Every Saturday at 10 a.m. Rafael Correa, Ecuador's president, gives a weekly televised talk to the public about what has transpired the previous week. Elected in 2007 with 80% popularity, Correa represents the socialist trend that has been occurring throughout Lain America during the last decade. While he is not as far to the left as Venezuela's Hugo Chavez, he maintains close ties with him, as well as with Raul Castro, a fact that worries a great deal of middle and upper class Cuencanos .
I try to listen to Correa's weekly address when we are home Saturday mornings and have been really impressed with the content and the tone of his speeches. (I first heard his speech back in January and wrote this at that time). What I found interesting in his last speech was he gave an extremely detailed description of how he had spent the previous 2 weeks (he was in Russia and England and missed a Saturday in Quito), spelling out literally what he did at what hour and with whom he met. It occurred to me that he needs to build trust and confidence with the Ecuadorian people since the politicians that preceded him were so corrupt. He said several times in his speech "these trips abroad are exhausting for us but very important for diplomacy". At one point, he said "Don't think we just watch movies on the plane; we are always working - rewriting speeches, reviewing itineraries, briefing one another on different areas...". Although he is enjoying the support of the majority of the people, he still needs to defend himself as a politician because there is an inherent mistrust of government here. My sense is that one his goals in these weekly public reports is to be 100% transparent with the Ecuadorian people- something no other past president has done and for that, I admire him.
Correa also used his time to educate the population on different parts of the world and on topics of international interest. I was impressed that he was able to talk to the poeple, not in a condescending manner but rather in an informal, educational way. I felt like I was listening to my neighbor tell me about a recent trip. Some Ecuadorians have criticized him for being too informal; they are so accustomed to standoff-ish, extremely formal politicians that it is really hard for them to hear the president of their country talk in a different way. For others, it is very refreshing and they appreciate Correa's transparency and candidness.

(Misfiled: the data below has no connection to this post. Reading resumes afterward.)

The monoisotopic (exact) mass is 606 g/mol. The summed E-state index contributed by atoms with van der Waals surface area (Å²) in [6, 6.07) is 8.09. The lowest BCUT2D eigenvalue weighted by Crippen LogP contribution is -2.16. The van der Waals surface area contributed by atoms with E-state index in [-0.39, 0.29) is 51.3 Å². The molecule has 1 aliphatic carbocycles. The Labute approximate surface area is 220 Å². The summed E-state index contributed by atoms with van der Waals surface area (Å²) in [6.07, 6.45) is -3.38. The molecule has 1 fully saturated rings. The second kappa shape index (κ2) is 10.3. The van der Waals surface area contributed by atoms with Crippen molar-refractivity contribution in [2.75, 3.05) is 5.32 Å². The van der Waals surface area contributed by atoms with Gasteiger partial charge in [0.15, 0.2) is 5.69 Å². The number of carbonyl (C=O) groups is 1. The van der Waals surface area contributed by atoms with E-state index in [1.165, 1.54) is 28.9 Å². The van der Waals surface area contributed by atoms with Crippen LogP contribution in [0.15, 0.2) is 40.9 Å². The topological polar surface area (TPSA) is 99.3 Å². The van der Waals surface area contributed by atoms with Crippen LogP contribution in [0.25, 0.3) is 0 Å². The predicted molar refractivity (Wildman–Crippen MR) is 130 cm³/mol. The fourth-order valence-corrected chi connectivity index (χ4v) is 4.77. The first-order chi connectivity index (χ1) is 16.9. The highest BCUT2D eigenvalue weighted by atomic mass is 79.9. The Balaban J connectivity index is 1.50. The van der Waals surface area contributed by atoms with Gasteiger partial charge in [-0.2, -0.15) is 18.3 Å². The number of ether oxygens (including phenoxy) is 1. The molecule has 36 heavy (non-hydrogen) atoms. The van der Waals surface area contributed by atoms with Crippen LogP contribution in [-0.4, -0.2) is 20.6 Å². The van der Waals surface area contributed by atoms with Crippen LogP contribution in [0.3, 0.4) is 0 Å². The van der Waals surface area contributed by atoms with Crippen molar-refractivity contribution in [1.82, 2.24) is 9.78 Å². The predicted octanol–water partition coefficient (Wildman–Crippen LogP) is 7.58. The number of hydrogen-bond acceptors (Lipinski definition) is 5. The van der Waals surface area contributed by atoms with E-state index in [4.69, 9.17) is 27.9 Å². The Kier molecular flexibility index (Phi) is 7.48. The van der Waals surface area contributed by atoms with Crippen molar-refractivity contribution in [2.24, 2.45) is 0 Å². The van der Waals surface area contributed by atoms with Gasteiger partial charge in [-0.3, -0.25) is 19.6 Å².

As in so many Latin American countries, Ecuador's political past has been unstable and corrupt. Since 1996, there have been 10, yes 10, presidents. In 2007 Correa defeated Álvaro Noboa, the banana tycoon and Bible-quoting scion of a Guayaquil family who is Ecuador's richest man. Running on a platform that combined nationalistic control of the economy with broadly popular social welfare programs for the poor, Correa enjoyed great support and easily won the election. His "Ciudadania Revolucionaria" (Citizen's Revolution) has included free education for all from kindergarten to the university level, free health care, facilities for handicapped people (his vice president Lenin Moreno uses a wheelchair and is a parapelegic) and increased taxes on imported and luxury goods (this really angers the weaalthy here but, of course, is the right decision and encourages the purchase of domestic products).
Since I've been here, I have heard all kinds of opinions about Correa. In general, the poorer, rural folks adore him for obvious reasons. First of all, he makes an effort to broadcast his weekly speeches from towns and indigenous communities that many people never knew existed and, of course, the local community feels honored and recognized. One campesino recently told my American friend that since Correa has been President, he has not had to make the tough decision as to which of his 7 kids gets to go to school; now they are all enrolled and it costs him nothing! Access to health care is another huge reason why he is very popular with the poor.
Most middle and upper class Ecuadorians will admit that Correa has done one favorable thing for the entire country and that is improving the roads, particularly in southern Ecuador. Traditionally, the politicians in Quito have put the majority of their time and effort into improving the roads around the capital and southern Ecuador (where Cuenca is located) has been left behind. Now there are relatively nicely paved roads in the entire country, thanks to Correa. Both the rich and the poor love that!
Beyond that, however, the middle and upper class folks don't have much good to say about Correa. They feel very nervous about his socialist bent and ties with Chavez and Castro. They now have to pay more for their favorite bottle of wine (imported usually from Chile, Argentina or the States) or their preferred brand of perfume, cigarettes, etc, etc, And of course, they do not like higher taxes. I find those reasons to be quite selfish but, of course, I keep my opinions to myself because I really want to hear what they have to say. Every now and then I will meet an educated middle or upper class person who fully supports Correa (this happened with the couple Don and I met in the Galapagos and spent all evening chatting with) and I find that so refreshing. Generally speaking, these supporters truly want an end to the corruption of the elite classes and the government and they understand that universal access to health and education should be a right and is certainly beneficial for the entire country.
It will be very interesting to see what happens during the rest of his presidency.